Barnette’s campaign told NBC she did not take part in or condone the destruction of property and has no connection to the Proud Boys.

Trump last week endorsed Mastriano, who is leading the polls in Pennsylvania’s Republican gubernatorial primary and was also present outside the Capitol on the day of the riot. Mastriano played a significant role in the Trump campaign’s failed effort to overturn the state’s presidential results based on false claims of voting fraud.

Mastriano has said he would pursue a statewide abortion ban, after a leaked draft opinion showed the Supreme Court is poised to overturn Roe v. Wade, the 1973 decision legalizing abortion nationwide.

State Attorney General Josh Shapiro, who has no rivals for the Democratic nomination, has vowed to protect abortion rights. Shapiro said on Tuesday that he was isolating at home after testing positive for COVID-19.

Primary elections are also taking place in Kentucky and Oregon.

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U.S. Justice Dept requests Jan 6 committee transcripts -panel chair

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© Reuters. FILE PHOTO: A mob of supporters of U.S. President Donald Trump fight with members of law enforcement at a door they broke open as they storm the U.S. Capitol Building in Washington, U.S., January 6, 2021. REUTERS/Leah Millis

By Patricia Zengerle

WASHINGTON (Reuters) – The U.S. Department of Justice asked the House of Representatives committee investigating last year’s attack on the U.S. Capitol to turn over some transcripts from interviews conducted as part of its probe, the panel’s chairman said on Tuesday.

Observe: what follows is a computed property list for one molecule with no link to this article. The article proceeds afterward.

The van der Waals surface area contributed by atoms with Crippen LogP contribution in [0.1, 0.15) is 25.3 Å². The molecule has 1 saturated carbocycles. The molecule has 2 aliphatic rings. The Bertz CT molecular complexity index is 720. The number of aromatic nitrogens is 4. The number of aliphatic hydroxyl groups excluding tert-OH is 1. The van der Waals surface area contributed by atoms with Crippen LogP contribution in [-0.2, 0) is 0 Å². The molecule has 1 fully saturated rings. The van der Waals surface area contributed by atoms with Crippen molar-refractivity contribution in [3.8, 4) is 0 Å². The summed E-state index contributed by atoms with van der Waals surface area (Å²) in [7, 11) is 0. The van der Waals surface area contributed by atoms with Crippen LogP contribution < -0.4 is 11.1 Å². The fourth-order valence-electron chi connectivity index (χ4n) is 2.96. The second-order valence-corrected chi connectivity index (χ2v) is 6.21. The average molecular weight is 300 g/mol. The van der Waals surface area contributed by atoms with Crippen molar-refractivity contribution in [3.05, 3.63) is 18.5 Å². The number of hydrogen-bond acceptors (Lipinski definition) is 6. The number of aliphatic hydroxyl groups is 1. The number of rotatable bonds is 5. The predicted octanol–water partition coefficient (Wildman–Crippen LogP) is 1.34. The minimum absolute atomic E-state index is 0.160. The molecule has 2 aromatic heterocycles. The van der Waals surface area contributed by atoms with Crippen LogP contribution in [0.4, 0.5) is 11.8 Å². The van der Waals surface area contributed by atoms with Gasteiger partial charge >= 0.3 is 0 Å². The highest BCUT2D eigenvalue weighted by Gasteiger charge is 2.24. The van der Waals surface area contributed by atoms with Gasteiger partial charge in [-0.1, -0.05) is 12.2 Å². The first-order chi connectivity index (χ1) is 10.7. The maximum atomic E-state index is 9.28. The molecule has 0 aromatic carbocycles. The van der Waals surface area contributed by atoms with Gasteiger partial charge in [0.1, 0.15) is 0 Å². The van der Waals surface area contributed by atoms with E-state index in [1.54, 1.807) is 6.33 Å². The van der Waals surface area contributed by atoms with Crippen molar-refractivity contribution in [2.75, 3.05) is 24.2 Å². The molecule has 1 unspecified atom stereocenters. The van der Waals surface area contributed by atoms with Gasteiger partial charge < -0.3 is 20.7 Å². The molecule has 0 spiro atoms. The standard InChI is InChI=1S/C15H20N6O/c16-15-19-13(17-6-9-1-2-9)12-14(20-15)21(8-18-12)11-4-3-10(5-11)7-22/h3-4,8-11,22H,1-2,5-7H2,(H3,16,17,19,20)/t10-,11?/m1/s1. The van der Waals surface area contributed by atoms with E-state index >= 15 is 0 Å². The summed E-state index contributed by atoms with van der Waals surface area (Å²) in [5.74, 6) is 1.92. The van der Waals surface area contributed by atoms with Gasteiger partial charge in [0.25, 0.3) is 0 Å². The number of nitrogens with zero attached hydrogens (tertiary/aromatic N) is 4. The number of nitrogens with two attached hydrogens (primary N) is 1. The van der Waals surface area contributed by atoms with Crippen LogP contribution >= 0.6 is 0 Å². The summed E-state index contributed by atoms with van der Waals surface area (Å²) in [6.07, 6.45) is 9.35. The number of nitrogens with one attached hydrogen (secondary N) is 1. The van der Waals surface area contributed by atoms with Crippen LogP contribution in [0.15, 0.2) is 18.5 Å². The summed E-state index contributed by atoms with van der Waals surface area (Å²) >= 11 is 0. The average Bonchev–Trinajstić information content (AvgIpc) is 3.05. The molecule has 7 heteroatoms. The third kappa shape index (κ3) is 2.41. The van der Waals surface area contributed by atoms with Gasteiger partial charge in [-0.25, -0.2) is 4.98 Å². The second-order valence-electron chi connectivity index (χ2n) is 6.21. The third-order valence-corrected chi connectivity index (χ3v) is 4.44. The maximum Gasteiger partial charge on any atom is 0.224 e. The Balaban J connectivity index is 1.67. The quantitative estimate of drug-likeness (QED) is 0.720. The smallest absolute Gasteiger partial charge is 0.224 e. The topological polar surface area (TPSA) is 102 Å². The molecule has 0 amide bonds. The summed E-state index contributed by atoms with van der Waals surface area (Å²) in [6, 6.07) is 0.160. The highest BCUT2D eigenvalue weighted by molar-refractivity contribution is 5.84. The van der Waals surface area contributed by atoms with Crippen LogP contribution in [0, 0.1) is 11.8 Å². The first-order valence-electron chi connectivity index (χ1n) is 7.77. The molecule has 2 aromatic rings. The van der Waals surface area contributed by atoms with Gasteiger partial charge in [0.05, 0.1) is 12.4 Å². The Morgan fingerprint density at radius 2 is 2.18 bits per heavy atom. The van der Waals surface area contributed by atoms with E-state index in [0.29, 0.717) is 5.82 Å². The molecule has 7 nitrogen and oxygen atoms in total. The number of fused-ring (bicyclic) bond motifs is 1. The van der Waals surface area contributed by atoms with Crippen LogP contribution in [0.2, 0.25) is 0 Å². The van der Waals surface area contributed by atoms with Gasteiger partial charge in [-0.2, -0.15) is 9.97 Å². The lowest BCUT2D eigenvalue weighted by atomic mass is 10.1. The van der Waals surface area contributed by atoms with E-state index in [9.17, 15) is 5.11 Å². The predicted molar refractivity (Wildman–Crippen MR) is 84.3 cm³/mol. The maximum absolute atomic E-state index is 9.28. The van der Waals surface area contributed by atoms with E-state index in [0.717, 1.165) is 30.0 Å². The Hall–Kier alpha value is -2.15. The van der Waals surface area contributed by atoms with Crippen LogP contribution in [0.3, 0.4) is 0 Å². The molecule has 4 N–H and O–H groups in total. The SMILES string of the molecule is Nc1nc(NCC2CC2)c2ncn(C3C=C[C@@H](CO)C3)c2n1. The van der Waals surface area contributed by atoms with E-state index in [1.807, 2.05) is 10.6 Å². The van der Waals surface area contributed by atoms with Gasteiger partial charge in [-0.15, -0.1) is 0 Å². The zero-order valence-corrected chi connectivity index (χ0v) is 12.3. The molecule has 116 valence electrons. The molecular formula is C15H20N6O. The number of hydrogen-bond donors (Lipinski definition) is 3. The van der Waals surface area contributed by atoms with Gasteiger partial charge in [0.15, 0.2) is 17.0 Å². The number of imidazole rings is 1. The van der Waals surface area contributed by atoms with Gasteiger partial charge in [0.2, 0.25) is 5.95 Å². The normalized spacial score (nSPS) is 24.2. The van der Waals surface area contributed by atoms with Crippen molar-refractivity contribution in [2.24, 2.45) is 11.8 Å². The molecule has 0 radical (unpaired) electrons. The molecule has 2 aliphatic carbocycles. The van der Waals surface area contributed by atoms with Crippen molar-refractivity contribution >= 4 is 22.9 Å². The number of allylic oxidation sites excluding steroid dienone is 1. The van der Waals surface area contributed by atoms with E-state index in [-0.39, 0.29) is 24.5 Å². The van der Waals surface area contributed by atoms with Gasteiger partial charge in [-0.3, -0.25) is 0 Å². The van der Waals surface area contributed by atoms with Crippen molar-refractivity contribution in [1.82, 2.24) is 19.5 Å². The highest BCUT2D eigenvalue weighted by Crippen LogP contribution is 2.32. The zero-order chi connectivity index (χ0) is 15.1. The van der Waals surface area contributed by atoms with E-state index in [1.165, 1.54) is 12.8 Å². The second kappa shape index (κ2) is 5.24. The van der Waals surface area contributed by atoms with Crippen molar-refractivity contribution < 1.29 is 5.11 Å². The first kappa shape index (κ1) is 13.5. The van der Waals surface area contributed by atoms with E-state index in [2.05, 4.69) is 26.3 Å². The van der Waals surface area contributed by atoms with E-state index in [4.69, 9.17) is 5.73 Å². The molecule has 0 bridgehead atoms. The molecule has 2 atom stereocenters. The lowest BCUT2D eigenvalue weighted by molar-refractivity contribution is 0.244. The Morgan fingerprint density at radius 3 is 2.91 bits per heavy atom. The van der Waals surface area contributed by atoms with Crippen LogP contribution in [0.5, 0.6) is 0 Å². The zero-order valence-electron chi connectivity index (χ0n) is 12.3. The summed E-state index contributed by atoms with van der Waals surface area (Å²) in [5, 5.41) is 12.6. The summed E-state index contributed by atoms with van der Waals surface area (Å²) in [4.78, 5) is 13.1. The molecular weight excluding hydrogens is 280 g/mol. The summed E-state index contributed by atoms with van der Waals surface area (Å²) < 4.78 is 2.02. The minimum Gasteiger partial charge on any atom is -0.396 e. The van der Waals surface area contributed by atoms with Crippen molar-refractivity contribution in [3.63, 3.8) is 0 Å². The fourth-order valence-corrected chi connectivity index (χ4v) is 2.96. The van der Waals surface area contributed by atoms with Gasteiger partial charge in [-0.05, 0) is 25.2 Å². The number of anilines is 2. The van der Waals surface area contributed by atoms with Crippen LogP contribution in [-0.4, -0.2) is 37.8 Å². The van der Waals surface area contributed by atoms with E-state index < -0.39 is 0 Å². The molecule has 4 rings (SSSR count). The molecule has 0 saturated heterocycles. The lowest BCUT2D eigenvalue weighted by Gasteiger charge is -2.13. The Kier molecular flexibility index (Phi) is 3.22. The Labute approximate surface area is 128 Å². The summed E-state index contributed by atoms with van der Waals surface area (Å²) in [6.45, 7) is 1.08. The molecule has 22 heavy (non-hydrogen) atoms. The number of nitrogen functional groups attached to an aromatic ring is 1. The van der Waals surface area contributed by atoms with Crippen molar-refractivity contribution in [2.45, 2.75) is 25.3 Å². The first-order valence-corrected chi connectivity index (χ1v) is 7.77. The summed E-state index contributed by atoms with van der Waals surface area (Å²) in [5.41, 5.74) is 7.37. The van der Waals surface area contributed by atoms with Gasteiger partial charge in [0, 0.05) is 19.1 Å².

Democratic Representative Bennie Thompson told reporters that the department had asked for the transcripts but the panel had not agreed to turn them over.

“It’s our work product. It’s the committee’s work product,” Thompson said, when asked about the request, first reported by the New York Times.

“We’re in the midst of our work. If they want to come and talk, just like we’ve had other agencies to come and talk, we’d be happy to talk to them, but we can’t give them access to our work product at this point,” he said.

Thompson said the committee planned to turn over the transcripts when it completed its investigation.

On Jan. 6, 2021, supporters of Donald Trump stormed the Capitol building, after the Republican then-president gave a fiery speech urging them to protest congressional certification of his defeat by Democrat Joe Biden in the November 2020 election.

The committee has conducted hundreds of interviews, including many with close Trump associates and former White House aides, about the Capitol riot and events leading up to it.

It plans to hold public hearings next month.

Earlier on Tuesday, Thompson said the panel had not yet decided to call Trump himself to testify.

The Jan. 6 committee last week sent subpoenas to five House Republicans, including Representative Kevin McCarthy, the party’s leader in the House, demanding that they sit for interviews.